We now have three ways of putting modules together: the abelian group of left -module homomorphisms, the tensor product of a right -module and a left -module , and the direct sum of two left -modules. Today we consider their interactions.
First off, the universal property of direct sums tells us that a homomorphism is the same as a pair of homomorphisms, and . Given the first we can compose it with the projections to get the second, and given the second we can use the universal property to get the first. That is, we can make homomorphisms of abelian groups
and we can check that these are the injections and projections of a direct sum of abelian groups! That is:
where the direct sum on the left is of left -modules, while the one on the right is of abelian groups. Similarly, we can show that
and that these both work for all finite direct sums.
For infinite direct sums it’s a little trickier. An infinite direct sum in the second variable works just the same:
but if it shows up in the first variable we have to use the direct product of abelian groups to get the right universal properties to go through. Try following the above argument yourself to see where the difference is.
Tensor products and direct sums are similar, and don’t even have the same difficulties with infinite sums. After playing with universal properties of direct sums like we did above, we find that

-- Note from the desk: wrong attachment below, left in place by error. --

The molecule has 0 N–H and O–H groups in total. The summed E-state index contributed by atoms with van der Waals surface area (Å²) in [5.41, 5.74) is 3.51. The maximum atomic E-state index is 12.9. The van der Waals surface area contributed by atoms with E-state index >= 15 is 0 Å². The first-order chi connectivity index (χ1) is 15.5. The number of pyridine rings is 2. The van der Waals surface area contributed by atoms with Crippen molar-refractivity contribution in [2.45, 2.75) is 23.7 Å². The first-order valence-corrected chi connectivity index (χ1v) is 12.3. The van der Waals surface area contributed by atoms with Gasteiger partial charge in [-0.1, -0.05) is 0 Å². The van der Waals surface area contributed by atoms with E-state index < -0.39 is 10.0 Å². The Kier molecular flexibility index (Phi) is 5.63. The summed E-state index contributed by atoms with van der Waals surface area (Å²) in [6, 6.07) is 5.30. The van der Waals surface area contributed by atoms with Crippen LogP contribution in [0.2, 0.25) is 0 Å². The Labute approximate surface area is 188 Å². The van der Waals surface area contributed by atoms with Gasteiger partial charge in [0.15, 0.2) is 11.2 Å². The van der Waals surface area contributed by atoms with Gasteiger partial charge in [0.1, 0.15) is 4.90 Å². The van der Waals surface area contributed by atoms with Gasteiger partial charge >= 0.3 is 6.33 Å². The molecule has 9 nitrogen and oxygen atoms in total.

Where things get really fun, though, is with tensor products and homs. Let’s consider a right -module , a left -module , and an abelian group . The universal property of tensor products tells us that a linear function from to is the same thing as a middle-linear function from to . Let’s consider such a middle linear function .
If we pick an element and stick it in the first slot of , we get . This is a linear function from to , so . Notice that we’re using for abelian groups, so has an extra left -module structure. It gets flipped over, turning into a right -module. Now, building out of the element is a homomorphism of right -modules. That is, given we can build an element of .
Even better, any such homomorphism gives rise to a middle-linear function from to . That is, we have an isomorphism:
For bonus points, go back through these interactions and try adding extra module structures to each of the modules we used.